Use the New Relic AI integration with Grafana's alert notifications to provide fast correlation and root cause detection for events happening across your applications and environment. The webhook notification is a simple way to send information about a state change over HTTP to a custom endpoint.

To integrate Grafana with New Relic AI as a new webhook notification channel:

  1. Log into your Grafana portal using Admin permissions, and choose Alerting.
  2. On the Grafana Notification Channels page, click New Channel > Webhook.
  3. Go to one.newrelic.com > New Relic AI > Incident Intelligence > Sources > Grafana.
  4. Copy the URL, and paste it in your new Grafana webhook.

New Relic AI integrates with Amazon CloudWatch to provide smarter incident management for all of your AWS services.

To integrate Amazon CloudWatch:

  1. Go to one.newrelic.com > New Relic AI > Incident Intelligence > Sources > AWS.
  2. Copy the URL.
  3. Create a new Amazon SNS topic.
  4. Set CloudWatch to forward all Alarms state changes to that topic:

    • In the Amazon CloudWatch UI, click Events > Event Pattern.
    • Select Service Name > CloudWatch.
    • Select Event Type > CloudWatch Alarm State Change.
    • Select Targets > SNS Topic, and select your new Amazon SNS topic.
  5. Create a new subscription:

    • In the Amazon AWS UI, click Create a Subscription.
    • Select your new Amazon SNS topic.
    • Select Protocol > choose HTTPS.
    • In Endpoint, paste the URL you previously copied from the New Relic AI Sources.

New Relic AI supports a dedicated REST API interface so you can easily integrate with additional systems. This allows instrumentation of your code or other monitoring solutions to report any kind of metric or event.

  • A metric can be a raw data point such as CPU, memory, disk utilization, or business KPI.
  • An event can be a monitoring alert, deployment event, incident, exceptions or any other change in state that you want to describe.

New Relic AI is totally agnostic to the event type, so you can send any type of data straight from your own systems or applications. The REST API supports secure token-based authentication and accepts JSON content as input.

For more information on authentication and the full API reference, see REST API for New Relic AI.

2. Configure destinations

Destinations are the data outputs to New Relic AI, where you can view your automatically correlated incidents. Available destinations for New Relic AI include PagerDuty and webhooks. For examples of destination templates, webhook formats, and JSON schema, see the Incident Intelligence destination examples.

Send data to PagerDuty

Recommendation: Create a new PagerDuty service to use as the destination for New Relic AI. PagerDuty services can also act as a source for New Relic AI. Creating one or more new services for the correlated, streamlined incident output by New Relic AI can help keep the differentiation clear between your original and correlated, enhanced incidents.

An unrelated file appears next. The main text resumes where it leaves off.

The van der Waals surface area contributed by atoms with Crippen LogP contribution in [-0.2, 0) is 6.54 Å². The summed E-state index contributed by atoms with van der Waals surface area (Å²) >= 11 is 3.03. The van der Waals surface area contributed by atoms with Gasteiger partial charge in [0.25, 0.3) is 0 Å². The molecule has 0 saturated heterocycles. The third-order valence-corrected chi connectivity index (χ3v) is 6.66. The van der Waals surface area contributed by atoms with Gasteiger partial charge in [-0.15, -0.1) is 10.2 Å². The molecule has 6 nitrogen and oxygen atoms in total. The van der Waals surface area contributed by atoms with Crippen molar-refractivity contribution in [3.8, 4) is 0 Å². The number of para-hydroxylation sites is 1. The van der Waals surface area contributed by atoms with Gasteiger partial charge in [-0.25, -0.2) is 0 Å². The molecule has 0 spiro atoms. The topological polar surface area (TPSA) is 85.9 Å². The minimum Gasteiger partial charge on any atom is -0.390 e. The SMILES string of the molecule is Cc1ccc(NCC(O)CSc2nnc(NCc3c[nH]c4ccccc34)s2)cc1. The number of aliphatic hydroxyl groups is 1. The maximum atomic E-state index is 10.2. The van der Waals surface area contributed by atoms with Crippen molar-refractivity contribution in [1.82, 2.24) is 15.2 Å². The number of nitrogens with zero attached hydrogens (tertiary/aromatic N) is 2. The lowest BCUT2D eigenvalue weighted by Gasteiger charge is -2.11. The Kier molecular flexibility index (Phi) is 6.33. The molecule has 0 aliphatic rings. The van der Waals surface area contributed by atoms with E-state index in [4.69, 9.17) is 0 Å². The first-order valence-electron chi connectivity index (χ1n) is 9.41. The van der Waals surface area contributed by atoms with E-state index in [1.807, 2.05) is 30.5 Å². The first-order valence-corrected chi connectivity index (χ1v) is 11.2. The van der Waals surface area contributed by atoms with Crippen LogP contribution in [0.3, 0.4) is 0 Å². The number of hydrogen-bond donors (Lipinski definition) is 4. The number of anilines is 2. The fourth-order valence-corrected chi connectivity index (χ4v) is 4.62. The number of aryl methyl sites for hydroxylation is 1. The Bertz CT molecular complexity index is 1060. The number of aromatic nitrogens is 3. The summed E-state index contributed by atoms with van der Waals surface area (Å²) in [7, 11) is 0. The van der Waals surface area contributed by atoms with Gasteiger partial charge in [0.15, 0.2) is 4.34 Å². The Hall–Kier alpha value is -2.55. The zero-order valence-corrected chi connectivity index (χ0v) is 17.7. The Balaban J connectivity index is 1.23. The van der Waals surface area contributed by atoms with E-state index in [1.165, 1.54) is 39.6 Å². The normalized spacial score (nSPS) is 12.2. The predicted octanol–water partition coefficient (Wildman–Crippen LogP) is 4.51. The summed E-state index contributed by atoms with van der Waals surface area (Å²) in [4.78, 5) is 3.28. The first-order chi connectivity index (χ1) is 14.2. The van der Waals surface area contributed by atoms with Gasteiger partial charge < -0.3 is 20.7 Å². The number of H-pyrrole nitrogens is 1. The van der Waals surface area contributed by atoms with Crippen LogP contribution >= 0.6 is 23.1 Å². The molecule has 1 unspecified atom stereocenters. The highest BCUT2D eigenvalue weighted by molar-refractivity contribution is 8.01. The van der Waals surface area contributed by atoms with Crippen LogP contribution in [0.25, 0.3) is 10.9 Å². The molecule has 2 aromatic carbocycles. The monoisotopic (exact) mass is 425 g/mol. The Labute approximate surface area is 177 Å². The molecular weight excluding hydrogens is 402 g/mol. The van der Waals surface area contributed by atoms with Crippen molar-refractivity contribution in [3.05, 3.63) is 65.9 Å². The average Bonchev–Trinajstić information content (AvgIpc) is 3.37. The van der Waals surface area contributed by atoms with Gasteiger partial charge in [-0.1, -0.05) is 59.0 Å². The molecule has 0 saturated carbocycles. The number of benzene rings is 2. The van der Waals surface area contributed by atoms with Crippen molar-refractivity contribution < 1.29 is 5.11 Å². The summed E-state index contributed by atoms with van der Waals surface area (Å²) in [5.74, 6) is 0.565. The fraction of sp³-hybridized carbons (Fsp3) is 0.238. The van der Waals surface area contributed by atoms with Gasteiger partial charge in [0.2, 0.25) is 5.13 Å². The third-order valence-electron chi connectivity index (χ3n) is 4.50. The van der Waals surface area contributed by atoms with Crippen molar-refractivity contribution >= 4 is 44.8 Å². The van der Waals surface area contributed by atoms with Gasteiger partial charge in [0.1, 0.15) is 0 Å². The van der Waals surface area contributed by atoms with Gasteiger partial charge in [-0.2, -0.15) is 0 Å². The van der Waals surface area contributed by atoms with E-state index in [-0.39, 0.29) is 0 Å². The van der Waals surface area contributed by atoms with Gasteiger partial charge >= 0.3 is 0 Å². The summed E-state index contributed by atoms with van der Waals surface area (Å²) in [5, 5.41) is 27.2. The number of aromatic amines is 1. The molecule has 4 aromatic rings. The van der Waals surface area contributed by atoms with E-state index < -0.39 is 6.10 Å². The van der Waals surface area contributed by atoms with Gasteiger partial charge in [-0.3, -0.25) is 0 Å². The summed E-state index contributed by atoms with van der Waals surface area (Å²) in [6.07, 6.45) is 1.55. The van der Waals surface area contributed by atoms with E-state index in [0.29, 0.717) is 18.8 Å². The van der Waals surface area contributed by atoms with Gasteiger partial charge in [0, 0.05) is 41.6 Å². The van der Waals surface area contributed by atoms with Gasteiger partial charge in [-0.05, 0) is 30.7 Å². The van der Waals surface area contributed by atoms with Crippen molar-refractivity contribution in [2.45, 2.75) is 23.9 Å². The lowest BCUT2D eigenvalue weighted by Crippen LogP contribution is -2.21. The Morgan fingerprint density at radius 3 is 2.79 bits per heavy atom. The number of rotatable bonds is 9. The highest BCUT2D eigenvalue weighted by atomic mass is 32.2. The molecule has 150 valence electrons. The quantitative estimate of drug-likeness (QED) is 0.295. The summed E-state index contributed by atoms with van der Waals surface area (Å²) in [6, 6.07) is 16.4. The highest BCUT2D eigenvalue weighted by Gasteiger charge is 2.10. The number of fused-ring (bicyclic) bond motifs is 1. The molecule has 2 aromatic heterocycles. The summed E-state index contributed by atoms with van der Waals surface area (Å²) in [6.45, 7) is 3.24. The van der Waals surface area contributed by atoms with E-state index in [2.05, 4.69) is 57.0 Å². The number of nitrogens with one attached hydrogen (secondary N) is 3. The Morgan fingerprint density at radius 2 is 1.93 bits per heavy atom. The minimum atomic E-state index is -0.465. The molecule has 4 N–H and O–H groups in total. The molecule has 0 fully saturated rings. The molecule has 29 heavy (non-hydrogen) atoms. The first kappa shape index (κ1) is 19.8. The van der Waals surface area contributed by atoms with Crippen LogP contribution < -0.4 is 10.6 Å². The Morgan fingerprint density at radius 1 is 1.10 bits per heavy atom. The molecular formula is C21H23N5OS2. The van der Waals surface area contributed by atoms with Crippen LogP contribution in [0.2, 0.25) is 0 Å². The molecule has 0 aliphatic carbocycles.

To configure the PagerDuty destination:

  1. Go to one.newrelic.com > New Relic AI > Incident Intelligence > Destinations > PagerDuty.
  2. Enter your PagerDuty API key. This should be either a personal or general access API key with write access; if it's created by a user, the user should be an admin. This can be the same API key used for the PagerDuty source (if you configured this source).
  3. Select the PagerDuty services you want to connect to New Relic AI, and click Connect.

When your team is ready, you can simply add on-call escalation policies for one or more PagerDuty destination services configured in New Relic AI. You can also transfer the policies over from your existing services, and leave those services as New Relic AI sources if needed.

From the Destinations > PagerDuty page, you can also:

  • Review and edit the permissions granted to New Relic AI for the PagerDuty services you chose. When you're ready, click Authorize.
  • Add more or delete existing connected services from the PagerDuty destination.
  • Edit permissions granted to New Relic AI for any service.

The following are settings for preferences and other configuration settings. For examples of destination templates, see the Incident Intelligence destination examples.

Configuration setting Description
Trigger new incidents Required. New Relic AI will trigger correlated parent incidents, so you can identify issues faster.
Edit incident titles Required. New Relic AI will automatically alter incident titles to help you orient and understand issues.
Add new integrations Required. New Relic AI will automatically add integrations to enable incident creation for selected services.
Add webhook extensions to sync user actions New Relic AI will automatically add webhook extensions to sync user actions in PagerDuty to New Relic, in real-time, and update correlated issue state.
Auto-resolve correlated incidents when parent incident is resolved When enabled, New Relic AI will automatically close correlated children incidents when the parent incident is resolved.
Select user that takes actions in PagerDuty on behalf of New Relic AI

New Relic AI requires a user to be able to enable the deep integration with PagerDuty, and provide additional context. You have full control of what actions we can take for you. These include: